How a national team qualifies for the 2018 FIFA World Cup

Qualifying rounds of the FIFA World Cup are some of the most exciting as teams compete for a chance to represent their country in a prestigious global event.

These qualifiers involve hundreds of countries and take years to complete. So how does it all work? It's a lot of numbers and geography, but stick with us.

This map shows which countries qualified for the 2018 FIFA World Cup (dark blue) and which did not (light blue.) The black indicates countries that were banned from competing and the white indicates countries that are not members of FIFA.

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Although the World Cup takes place in summer 2018, the qualification process began all the way back in 2015. Only 32 teams are able to compete for the cup, so a total of 210 teams were whittled down through a series of tournaments. Russia automatically qualified as the country hosting the World Cup.

It begins with the six FIFA confederations, identified by region, that host a series of tournaments:

  • European zone: Union of European Football Associations (UEFA)
  • South American zone: South American Football Confederation (CONMEBOL)
  • African zone: Confederation of African Football (CAF)
  • Asian zone: Asian Football Confederation (AFC)
  • North and Central America and the Caribbean zone: Confederation of North, Central American and Caribbean Association Football (CONCACAF)
  • Oceanian zone: Oceania Football Confederation (OCA) 

A total of 210 teams entered qualification (not including Russia): 54 from Africa, 54 from Europe, 46 from Asia, 35 from North and Central America and the Caribbean, 11 from the Oceanian zone, and 10 from South America.

Each continent is allocated a certain number of spots in the tournament -- 5 for the African zone, 4.5 for the Asian zone, 3.5 for the North and Central America and the Caribbean zone, 13 in the European zone plus 1 (host), 0.5 for the Oceanian zone and 4.5 for the South American zone.

The Preliminary Draw was held July 25, 2015 at Konstantin Palace in St. Petersburg to determine which teams played each other for the 31 spots available in the World Cup. Over three years, 141 national teams played 851 matches. Qualifiers in the Asian zone had already started and 22 teams were eliminated before the draw.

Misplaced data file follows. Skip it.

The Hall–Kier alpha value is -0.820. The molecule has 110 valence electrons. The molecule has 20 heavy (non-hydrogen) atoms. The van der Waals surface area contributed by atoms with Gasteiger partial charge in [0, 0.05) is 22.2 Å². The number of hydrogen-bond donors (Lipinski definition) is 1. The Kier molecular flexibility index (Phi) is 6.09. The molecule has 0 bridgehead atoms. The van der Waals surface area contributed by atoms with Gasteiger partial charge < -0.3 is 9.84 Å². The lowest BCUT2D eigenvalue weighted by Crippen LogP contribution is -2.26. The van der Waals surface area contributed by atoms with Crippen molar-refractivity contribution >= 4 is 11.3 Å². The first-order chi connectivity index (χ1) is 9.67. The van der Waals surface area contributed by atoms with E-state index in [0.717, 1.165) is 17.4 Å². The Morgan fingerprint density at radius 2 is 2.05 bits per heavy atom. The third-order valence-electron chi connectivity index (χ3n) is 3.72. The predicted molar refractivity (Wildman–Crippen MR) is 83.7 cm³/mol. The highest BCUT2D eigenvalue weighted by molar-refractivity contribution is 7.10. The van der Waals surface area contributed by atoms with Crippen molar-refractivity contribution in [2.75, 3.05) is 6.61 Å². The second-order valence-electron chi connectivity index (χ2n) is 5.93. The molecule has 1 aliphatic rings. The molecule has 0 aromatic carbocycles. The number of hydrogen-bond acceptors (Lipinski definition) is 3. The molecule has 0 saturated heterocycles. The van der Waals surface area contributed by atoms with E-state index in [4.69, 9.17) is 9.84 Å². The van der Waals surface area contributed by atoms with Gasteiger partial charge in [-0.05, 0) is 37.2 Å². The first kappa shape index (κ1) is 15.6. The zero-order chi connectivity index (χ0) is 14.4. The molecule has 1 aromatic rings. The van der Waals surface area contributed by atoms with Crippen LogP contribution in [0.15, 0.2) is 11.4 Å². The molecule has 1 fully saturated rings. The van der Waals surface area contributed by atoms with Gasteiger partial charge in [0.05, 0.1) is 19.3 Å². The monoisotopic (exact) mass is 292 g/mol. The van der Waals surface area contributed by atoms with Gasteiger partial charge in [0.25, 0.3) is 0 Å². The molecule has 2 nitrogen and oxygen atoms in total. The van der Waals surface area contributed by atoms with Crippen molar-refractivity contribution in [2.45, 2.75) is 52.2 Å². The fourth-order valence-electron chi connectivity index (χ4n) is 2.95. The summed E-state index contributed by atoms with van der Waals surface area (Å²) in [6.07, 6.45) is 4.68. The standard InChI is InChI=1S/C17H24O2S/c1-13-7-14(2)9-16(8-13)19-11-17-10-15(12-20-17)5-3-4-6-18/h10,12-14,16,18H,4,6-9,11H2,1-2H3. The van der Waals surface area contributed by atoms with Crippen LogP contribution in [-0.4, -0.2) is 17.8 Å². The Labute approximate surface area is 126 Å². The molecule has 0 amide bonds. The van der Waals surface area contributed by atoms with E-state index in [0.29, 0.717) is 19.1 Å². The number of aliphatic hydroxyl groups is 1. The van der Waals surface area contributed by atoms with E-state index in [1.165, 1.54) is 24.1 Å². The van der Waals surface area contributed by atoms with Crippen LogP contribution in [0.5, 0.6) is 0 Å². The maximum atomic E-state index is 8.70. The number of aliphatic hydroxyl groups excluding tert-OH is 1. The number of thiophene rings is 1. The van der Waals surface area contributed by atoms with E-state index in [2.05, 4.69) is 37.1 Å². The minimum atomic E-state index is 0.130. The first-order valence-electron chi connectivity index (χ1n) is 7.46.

For a very detailed description of how each zone's qualifiers worked, click here.

Depending on the region, competitions were played in a knockout format or a league format with round-robin matches. In the end, these teams qualified for the 2018 FIFA World Cup:

  • 13 teams from UEFA: Belgium, Croatia, Denmark, England, France, Germany, Iceland, Poland, Portugal, Serbia, Spain, Sweden and Switzerland
  • 5 teams from CONMEBOL: Argentina, Brazil, Colombia, Peru, and Uruguay
  • 5 teams from CAF: Egypt, Morocco, Nigeria, Senegal, and Tunisia
  • 5 teams from AFC: Australia, Iran, Japan, Saudi Arabia, and South Korea
  • 3 teams from CONCACAF: Costa Rica, Mexico and Panama
  • 0 teams from OCA

Again, Russia automatically qualifies for the cup because they are the host country, so that makes 32 teams.

Additionally, this year Zimbabwe was expelled from the preliminary competition for failing to pay a coach and Indonesia was also banned after FIFA determined the country's government interfering with Indonesia's domestic league.

Here's how and when each team qualified:

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  • All 309 FIFA member associations registered for its preliminary competition for the first time in history.
  • Gibraltar, Bhutan, South Sudan, Kosovo and South Sudan all entered qualification for the first time.
  • The first qualifying match was played in Dili, Timor Leste, on March 12, 2015. An East Timorese player scored the first goal of the qualification process.
  • Iceland qualified for the World Cup for the first time. 

The 2018 FIFA World Cup begins June 14 on FOX.